- Reading the Cauldron:Landlords and Texts in George A. Birmingham's The Seething Pot
The Reverend Canon James Owen Hannay was no ordinary Church of Ireland clergyman. Born in Belfast in 1865 and ordained in his mid-twenties, in 1905 he adopted the pseudonym "George A. Birmingham" for his first novel, The Seething Pot, and thereafter continued writing both fiction and nonfiction at a prodigious rate until his death in 1950.1 Though popular and sometimes deeply controversial in his lifetime, his fictional output has rarely received serious scholarly recognition. Indeed, despite the often positive initial reception of The Seething Pot, most surveys of the Irish novel from the past fifteen years only briefly refer to Birmingham's contribution to Irish fiction, and all of them fail to mention The Seething Pot.2 [End Page 100]
In contrast, John Wilson Foster's Irish Novels 1890–1940: New Bearings in Culture and Fiction offers a sustained discussion of one of Birmingham's novels, along with many passing references to the writer and his work.3 To some degree this more extensive treatment by Foster of Birmingham's work is to be expected, as Foster's survey endeavors to recover "neglected novels that represent literary subgenres active during the years of the Revival but that have gone largely unacknowledged."4 This description is virtually a definition of Birmingham's early novels, and Foster makes the following thoughtful observation about the merits of such fiction in general: "a prolific lower-ranking novelist … can across a plethora of texts generate an impressive wattage of social and cultural illumination."5 Later Foster mentions an idea propounded by Claud Cockburn regarding British best-sellers and the pertinence of such fiction in any account of recent British history, and he then argues that Irish history would also benefit from an appreciation of Irish popular novels from the past. Foster's assertion here is highly apposite with regard to Birmingham's early fiction:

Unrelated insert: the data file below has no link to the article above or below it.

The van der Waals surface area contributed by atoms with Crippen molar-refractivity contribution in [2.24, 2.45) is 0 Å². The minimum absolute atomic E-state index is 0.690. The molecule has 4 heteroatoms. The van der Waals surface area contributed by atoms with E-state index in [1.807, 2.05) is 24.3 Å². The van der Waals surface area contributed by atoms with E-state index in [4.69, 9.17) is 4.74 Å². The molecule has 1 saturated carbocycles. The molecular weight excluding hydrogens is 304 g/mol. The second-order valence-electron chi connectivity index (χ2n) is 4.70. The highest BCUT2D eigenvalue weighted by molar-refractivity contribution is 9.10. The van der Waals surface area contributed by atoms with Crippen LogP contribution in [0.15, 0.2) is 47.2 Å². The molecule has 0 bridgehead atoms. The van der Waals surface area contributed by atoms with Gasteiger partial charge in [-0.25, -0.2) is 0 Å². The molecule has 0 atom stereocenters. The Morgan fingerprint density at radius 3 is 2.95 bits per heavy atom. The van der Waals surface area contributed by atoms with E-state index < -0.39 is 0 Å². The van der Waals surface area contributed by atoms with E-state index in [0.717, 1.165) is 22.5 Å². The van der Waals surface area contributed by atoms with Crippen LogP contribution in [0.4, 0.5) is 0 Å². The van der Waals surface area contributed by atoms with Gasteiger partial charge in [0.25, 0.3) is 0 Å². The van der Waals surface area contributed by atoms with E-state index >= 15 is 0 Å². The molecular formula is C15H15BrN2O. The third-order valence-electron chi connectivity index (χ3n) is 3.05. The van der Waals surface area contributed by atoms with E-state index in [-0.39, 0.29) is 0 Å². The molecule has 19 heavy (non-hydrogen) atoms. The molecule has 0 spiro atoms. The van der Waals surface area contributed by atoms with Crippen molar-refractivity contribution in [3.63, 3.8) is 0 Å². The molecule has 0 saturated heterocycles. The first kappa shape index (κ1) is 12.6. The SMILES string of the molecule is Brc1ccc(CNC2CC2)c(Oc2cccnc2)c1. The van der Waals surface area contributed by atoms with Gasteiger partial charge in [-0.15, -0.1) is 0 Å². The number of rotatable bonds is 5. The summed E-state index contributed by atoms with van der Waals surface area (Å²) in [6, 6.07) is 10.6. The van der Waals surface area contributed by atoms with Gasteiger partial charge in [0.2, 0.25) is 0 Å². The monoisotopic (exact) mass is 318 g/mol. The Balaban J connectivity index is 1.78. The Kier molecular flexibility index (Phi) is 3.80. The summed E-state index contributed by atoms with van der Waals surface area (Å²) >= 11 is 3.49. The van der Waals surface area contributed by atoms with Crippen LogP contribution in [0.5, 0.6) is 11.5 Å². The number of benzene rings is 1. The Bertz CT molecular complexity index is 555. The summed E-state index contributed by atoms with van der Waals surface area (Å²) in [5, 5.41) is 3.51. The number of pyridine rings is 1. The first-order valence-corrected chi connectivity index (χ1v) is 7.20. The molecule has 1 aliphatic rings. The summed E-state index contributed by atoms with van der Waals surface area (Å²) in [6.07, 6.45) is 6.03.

If indeed a given best-seller expresses the prevailing political and social climate of which it is the product—the public sector of life—then an extraordinary opportunity to understand the Irish weather of 1890–1940 has been lost. In fact, the loss has been the greater when the novel in question has not just been the product of the times but has tried to make sense of the times, sometimes even change those times, most obviously in the case of the so-called problem novel.6
The Seething Pot, as we shall see, is a novel that operates on all of these levels: the product of the culture and politics of late Victorian and early Edwardian Ireland, particularly the legislative changes that affected the landed class of the period, it was also a political text that sought to understand and influence the vortex of events in early twentieth-century Ireland.7 Birmingham's political literary debut is specifically preoccupied with the topic of Irish landlordism, and the novel's focus on the Irish landlord can be accounted for by reference to two [End Page 101] key legislative changes from the period, both of which resulted in the attenuation of Irish landlordism shortly before Birmingham began his career as a novelist.8
The Local Government Act of 1898 replaced the grand juries with elected county councils and thus "broke the landlord stranglehold on local affairs." As a result, the act "deprived the Irish landed class of much of their prestige and power" as it "placed the bulk of local institutions in popular, and therefore nationalist hands."9 Furthermore, just a few years later, George Wyndham's Land Act of 1903 marked a watershed in the history of Irish tenurial legislation as it "proved the decisive breakthrough in moves—until then uncertain and halting—towards making a tenant proprietory [sic] the core of Irish rural society."10 Thus began the gradual legislative eviction of the landlord from Irish society, later described by Birmingham in his nonfiction as a species of dethronement: "the English had quite as much to do with taking away their land from them as the Irish agitators. Act after Act was passed by Parliament, sometimes by one party, sometimes by...